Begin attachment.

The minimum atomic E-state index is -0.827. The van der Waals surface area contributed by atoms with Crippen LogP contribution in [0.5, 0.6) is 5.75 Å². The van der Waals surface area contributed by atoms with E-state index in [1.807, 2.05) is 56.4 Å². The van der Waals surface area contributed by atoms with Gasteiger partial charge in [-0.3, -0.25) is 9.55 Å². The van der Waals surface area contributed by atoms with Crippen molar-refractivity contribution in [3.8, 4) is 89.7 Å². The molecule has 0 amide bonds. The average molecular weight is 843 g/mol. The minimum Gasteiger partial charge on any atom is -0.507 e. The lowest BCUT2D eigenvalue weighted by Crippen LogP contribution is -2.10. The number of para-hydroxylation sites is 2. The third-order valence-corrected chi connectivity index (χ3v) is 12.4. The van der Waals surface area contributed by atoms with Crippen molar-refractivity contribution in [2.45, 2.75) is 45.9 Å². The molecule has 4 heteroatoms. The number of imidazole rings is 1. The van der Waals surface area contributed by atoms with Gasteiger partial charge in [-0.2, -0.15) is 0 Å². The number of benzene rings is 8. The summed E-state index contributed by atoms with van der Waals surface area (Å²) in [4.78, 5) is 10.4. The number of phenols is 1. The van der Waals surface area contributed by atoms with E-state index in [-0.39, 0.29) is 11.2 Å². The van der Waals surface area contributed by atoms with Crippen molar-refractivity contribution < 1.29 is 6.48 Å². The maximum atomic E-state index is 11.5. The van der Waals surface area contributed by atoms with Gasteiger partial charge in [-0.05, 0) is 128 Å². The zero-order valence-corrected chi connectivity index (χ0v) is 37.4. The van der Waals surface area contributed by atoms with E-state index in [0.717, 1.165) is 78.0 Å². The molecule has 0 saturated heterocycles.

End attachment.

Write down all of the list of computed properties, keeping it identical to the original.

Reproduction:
The minimum atomic E-state index is -0.827. The van der Waals surface area contributed by atoms with Crippen LogP contribution in [0.5, 0.6) is 5.75 Å². The van der Waals surface area contributed by atoms with E-state index in [1.807, 2.05) is 56.4 Å². The van der Waals surface area contributed by atoms with Gasteiger partial charge in [-0.3, -0.25) is 9.55 Å². The van der Waals surface area contributed by atoms with Crippen molar-refractivity contribution in [3.8, 4) is 89.7 Å². The molecule has 0 amide bonds. The average molecular weight is 843 g/mol. The minimum Gasteiger partial charge on any atom is -0.507 e. The lowest BCUT2D eigenvalue weighted by Crippen LogP contribution is -2.10. The number of para-hydroxylation sites is 2. The third-order valence-corrected chi connectivity index (χ3v) is 12.4. The van der Waals surface area contributed by atoms with Crippen molar-refractivity contribution in [2.45, 2.75) is 45.9 Å². The molecule has 4 heteroatoms. The number of imidazole rings is 1. The van der Waals surface area contributed by atoms with Gasteiger partial charge in [-0.2, -0.15) is 0 Å². The number of benzene rings is 8. The summed E-state index contributed by atoms with van der Waals surface area (Å²) in [4.78, 5) is 10.4. The number of phenols is 1. The van der Waals surface area contributed by atoms with E-state index in [-0.39, 0.29) is 11.2 Å². The van der Waals surface area contributed by atoms with Crippen molar-refractivity contribution < 1.29 is 6.48 Å². The maximum atomic E-state index is 11.5. The van der Waals surface area contributed by atoms with Gasteiger partial charge in [-0.05, 0) is 128 Å². The zero-order valence-corrected chi connectivity index (χ0v) is 37.4. The van der Waals surface area contributed by atoms with E-state index in [0.717, 1.165) is 78.0 Å². The molecule has 0 saturated heterocycles.